25 September 2008

Feats of Strength!

Buzzfeed brought my attention to this program, One Hundred Push Ups, which is a program to be able to do just that, one hundred push ups, after six weeks of training. Esther and I decided that it would be a good thing to do.

We just started Week 3 and it just got a lot harder all of a sudden. For the first time we haven't been able to advance to the next day. The results, however, are already visible. Perhaps it's just the low baseline that we're coming from, I know that creating adventures actually involves a lot of sitting behind a computer all day which does not, in general, promote muscle definition.

So far things are going well and I hope that we'll be able to do the hundred sometime in December. Having the external program telling you exactly what you need to do every day makes it a lot simpler, so far we've stuck to the regimen without exception. Since making this effort public helps to keep me motivated, check back in the future for further updates.

(By the way, this is nothing compared to Chris competing in a triathlon. Congratulations Chris, awesome job!)

Rosh Hanikra

At the northwest extreme of Israel, there is a unique formation of brilliantly white, exceptionally soft chalk jutting into the pure blue waters of the Mediterranean called Rosh Hanikra (the Head of the Grottoes). During the British Mandate, a train tunnel was cut through the rock, one step in the British Empire's goal to connect Cairo with Istanbul and, from there, Europe.

On top of the rocks is the border crossing with Lebanon that is operated by the UN. You can walk right up to the gate and, like good tourists, we did. It was quiet and calm, though I imagine that wasn't the case two years ago.

Travels - Israel - Rosh Hanikra

The Beach

The northern Israeli Mediterranean beach is absolutely fantastic. The water is warm, the sand is clean, and the ever-present waves prevent swimming from ever becoming dull. Laying on the beach, watching the sunset with a cold bottle of Goldstar is really a wonderfully pleasant experience. The climate, falling into the upper seventies as the sun goes down is, of course, the perfect compliment. It's happy, peaceful place, though the passing patrol boat reminds you that you're never that removed from the rest of the world.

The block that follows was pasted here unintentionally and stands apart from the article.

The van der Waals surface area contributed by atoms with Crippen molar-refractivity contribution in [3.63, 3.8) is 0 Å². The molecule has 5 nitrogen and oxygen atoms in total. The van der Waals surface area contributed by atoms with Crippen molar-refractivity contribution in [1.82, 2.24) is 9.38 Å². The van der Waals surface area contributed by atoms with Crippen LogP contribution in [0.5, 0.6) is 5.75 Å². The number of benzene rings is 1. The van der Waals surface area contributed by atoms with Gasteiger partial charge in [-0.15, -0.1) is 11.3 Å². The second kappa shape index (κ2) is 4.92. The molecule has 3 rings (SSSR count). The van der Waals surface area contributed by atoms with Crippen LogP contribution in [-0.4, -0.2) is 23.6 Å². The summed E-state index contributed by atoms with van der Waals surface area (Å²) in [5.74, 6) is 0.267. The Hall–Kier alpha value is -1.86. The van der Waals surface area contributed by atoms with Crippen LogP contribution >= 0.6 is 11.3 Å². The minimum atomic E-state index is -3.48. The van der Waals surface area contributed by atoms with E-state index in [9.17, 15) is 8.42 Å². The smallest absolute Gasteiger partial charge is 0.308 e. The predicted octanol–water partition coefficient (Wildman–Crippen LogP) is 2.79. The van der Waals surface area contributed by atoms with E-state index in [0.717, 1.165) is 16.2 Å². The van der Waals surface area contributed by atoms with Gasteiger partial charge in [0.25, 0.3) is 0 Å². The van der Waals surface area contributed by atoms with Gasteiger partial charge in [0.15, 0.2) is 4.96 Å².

Travels - Israel - Beach


Acre, like many cities in the region, has been in the hands of various empires and kingdoms. In 1799, under Ottoman rule, it held off a two month siege by Napoleon's troops in his efforts to weaken Turkey.

Today, it is a predominantly Arab city and, as such, has a unique flavor to it. The streets are narrow; the market is crowded, noisy, and in some places, pungent; and the hummus is really delicious.

It appears to derive much of its economy from the tourism that its various historical sites attract. Esther and I were there only for a few hours with Yona before heading to the beach.

Travel - Israel - Acre

23 September 2008

Kibbutz Yehiam

Before I can talk about Yehiam and what makes it unique, a brief discussion of kibbutzes in general seems necessary.

Kibbutzes (kibbutzim following Hebrew plural rules) are, typically, agricultural communities organized around deeply socialist principles. In their most traditional form there is no private property, even clothing is shared among the members. These communities were vital to the development of the country of Israel, allowing the population to rapidly settle the desert, converting much of it to arable land.